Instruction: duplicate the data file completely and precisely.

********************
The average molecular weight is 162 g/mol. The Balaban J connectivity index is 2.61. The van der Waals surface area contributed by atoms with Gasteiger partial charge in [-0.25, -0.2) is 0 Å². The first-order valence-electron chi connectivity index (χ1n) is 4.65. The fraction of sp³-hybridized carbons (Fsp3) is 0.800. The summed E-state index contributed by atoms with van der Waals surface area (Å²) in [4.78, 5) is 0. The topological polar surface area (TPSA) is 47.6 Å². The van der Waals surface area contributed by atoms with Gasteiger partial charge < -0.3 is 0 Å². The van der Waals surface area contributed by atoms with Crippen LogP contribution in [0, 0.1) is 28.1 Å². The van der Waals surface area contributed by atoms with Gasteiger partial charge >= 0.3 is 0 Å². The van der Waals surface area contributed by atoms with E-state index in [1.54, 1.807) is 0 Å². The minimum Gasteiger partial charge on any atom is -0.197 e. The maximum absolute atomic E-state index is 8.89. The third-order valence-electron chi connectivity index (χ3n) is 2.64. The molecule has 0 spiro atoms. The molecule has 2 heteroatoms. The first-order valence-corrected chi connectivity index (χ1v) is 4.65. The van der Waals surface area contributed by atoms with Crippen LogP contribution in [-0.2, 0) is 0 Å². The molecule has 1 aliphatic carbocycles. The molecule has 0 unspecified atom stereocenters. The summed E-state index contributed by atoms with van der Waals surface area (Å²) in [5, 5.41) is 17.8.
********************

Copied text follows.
The average molecular weight is 162 g/mol. The Balaban J connectivity index is 2.61. The van der Waals surface area contributed by atoms with Gasteiger partial charge in [-0.25, -0.2) is 0 Å². The first-order valence-electron chi connectivity index (χ1n) is 4.65. The fraction of sp³-hybridized carbons (Fsp3) is 0.800. The summed E-state index contributed by atoms with van der Waals surface area (Å²) in [4.78, 5) is 0. The topological polar surface area (TPSA) is 47.6 Å². The van der Waals surface area contributed by atoms with Gasteiger partial charge < -0.3 is 0 Å². The van der Waals surface area contributed by atoms with Crippen LogP contribution in [0, 0.1) is 28.1 Å². The van der Waals surface area contributed by atoms with Gasteiger partial charge >= 0.3 is 0 Å². The van der Waals surface area contributed by atoms with E-state index in [1.54, 1.807) is 0 Å². The minimum Gasteiger partial charge on any atom is -0.197 e. The maximum absolute atomic E-state index is 8.89. The third-order valence-electron chi connectivity index (χ3n) is 2.64. The molecule has 0 spiro atoms. The molecule has 2 heteroatoms. The first-order valence-corrected chi connectivity index (χ1v) is 4.65. The van der Waals surface area contributed by atoms with Crippen LogP contribution in [-0.2, 0) is 0 Å². The molecule has 1 aliphatic carbocycles. The molecule has 0 unspecified atom stereocenters. The summed E-state index contributed by atoms with van der Waals surface area (Å²) in [5, 5.41) is 17.8.